Temperatures all week long had set new records in Arkansas. Humidity saturated the air. Returning to the campground, I encountered Jim Krautz, a friend from Colorado who was also suffering from too much heat. Even though he hadn’t brought a bathing suit, I talked him into going swimming in his jeans. We waded into Beaver Lake and languished in water up to our necks, ducking heads under periodically for a refresh.
Two other men came over and joined our conversation. We discovered that, with 21 years of marriage, I was the newlywed of the group. I was impressed. What was the common denominator that would explain each person’s ability to stay married? Were we all just old-fashioned? Possessed of high morals? Not likely. Perhaps it was just that folks with sidecars seem to have more patience with complications and more tolerance of the quirky – both desirable qualities for long-term marital harmony.
On the return trip home, we stayed at a “high elevation” campground on the Oklahoma- Arkansas state line. Now, in New Mexico we wouldn’t have even called it a hill, but the campground was near the highest point in the state of Oklahoma: 2,558 feet. An actual cool breeze blew through the holler that evening.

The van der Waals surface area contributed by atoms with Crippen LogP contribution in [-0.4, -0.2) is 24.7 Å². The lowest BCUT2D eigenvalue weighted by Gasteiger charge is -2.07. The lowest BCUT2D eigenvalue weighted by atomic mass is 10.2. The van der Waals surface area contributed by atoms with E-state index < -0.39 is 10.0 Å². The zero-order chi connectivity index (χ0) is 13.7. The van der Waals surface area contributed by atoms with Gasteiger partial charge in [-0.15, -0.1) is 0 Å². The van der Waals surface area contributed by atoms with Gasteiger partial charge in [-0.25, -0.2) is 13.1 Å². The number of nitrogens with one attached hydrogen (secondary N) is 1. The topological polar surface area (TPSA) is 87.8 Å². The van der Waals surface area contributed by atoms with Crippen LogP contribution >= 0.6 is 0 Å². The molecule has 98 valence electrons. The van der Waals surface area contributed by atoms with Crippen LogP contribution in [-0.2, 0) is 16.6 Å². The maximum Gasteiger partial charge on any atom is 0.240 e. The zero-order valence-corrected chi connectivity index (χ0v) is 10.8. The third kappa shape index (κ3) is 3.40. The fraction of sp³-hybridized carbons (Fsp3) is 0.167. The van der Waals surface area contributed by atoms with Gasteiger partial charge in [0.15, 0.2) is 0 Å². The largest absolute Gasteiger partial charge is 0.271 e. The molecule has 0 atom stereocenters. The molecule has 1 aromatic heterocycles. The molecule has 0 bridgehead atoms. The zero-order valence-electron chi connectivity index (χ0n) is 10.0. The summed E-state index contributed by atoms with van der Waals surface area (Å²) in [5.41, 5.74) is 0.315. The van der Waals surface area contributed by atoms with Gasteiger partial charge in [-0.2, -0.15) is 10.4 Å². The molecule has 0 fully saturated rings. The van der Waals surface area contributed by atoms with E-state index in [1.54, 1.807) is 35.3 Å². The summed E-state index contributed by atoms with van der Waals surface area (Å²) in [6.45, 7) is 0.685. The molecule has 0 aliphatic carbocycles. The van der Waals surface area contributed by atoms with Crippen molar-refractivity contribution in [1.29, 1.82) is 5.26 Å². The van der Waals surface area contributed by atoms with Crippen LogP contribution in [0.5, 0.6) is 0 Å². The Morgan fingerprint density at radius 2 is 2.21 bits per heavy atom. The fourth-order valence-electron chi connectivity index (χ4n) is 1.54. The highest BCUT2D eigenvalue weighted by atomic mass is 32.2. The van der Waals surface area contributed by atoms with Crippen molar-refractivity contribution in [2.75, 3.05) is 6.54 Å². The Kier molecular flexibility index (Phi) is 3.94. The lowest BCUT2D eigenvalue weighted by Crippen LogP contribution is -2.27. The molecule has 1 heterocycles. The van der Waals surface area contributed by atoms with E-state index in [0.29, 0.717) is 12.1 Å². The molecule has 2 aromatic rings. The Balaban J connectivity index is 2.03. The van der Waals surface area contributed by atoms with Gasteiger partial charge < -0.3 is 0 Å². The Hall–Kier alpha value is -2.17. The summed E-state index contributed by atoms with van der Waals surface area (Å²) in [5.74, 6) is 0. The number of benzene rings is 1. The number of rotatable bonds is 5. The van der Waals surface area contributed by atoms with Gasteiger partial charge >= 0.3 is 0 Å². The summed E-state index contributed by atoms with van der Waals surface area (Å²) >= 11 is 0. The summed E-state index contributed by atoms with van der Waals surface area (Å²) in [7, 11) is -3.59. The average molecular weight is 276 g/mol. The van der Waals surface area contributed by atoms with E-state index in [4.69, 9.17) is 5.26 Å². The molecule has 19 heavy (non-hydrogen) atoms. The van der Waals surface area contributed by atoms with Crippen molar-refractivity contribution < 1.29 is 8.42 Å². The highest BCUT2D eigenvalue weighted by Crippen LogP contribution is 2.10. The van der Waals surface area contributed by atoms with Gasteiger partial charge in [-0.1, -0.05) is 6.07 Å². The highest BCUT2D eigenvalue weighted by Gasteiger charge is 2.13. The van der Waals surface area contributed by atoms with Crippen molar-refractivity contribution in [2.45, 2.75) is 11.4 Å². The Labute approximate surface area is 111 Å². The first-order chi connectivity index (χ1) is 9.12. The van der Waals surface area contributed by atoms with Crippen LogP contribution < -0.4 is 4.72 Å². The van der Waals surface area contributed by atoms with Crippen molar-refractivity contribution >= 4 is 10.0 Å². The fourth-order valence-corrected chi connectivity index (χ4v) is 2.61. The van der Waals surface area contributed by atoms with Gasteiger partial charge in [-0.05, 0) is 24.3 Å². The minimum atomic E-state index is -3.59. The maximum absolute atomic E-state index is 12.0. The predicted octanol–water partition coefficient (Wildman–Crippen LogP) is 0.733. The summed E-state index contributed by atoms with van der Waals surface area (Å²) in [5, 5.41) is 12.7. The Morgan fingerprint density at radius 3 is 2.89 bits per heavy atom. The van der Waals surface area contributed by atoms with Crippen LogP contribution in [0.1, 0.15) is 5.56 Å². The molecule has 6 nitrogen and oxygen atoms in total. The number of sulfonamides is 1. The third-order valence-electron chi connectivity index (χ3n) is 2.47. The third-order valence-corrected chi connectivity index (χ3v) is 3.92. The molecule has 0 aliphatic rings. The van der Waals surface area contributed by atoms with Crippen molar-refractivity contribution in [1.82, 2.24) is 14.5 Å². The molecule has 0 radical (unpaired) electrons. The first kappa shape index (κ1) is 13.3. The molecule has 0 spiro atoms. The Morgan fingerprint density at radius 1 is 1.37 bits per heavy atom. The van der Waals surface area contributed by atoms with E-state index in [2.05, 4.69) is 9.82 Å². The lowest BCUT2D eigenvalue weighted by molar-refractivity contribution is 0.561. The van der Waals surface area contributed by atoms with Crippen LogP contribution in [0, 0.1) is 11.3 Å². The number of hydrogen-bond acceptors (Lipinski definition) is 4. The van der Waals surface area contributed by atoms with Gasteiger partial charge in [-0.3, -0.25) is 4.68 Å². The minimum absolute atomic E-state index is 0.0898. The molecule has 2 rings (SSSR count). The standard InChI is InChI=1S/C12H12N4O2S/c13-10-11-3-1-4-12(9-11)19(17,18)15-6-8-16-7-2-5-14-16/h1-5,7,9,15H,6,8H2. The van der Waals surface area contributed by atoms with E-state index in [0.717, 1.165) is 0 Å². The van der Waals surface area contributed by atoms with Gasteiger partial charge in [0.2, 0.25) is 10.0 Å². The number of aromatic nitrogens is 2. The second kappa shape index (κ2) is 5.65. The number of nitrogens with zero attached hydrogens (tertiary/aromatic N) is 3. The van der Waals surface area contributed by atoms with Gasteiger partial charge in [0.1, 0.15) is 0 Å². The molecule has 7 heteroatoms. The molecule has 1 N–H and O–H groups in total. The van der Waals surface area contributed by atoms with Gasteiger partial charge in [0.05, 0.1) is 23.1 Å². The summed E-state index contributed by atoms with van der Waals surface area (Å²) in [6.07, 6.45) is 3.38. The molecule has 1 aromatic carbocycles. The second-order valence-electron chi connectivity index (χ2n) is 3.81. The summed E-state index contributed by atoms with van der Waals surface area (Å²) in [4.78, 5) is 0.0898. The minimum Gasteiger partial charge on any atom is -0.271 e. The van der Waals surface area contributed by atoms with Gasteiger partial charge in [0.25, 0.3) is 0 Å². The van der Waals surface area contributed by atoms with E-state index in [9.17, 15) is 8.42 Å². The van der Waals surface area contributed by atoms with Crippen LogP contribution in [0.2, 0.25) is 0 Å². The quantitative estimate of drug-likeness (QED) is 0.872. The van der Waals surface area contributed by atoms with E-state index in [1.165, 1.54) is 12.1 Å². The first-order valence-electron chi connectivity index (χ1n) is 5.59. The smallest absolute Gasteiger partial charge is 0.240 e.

We descended from the campground the next day into a wall of heat. Bob and Cheryl Elder, fellow sidecarists from New Mexico, had warned us at the rally that they saw the mercury hit 110 degrees in Wichita Falls. Lunch was a plunge into Lake Texoma. Even Dina the Dog, who hates water, had to be thrown in to keep from overheating. Riding westward with the sun in my eyes, I lead us into Ardmore, got lost, and forgot to refill my water jug. An hour later, when we stopped for gas, I was so hot and dehydrated that I burst into tears in a C-store.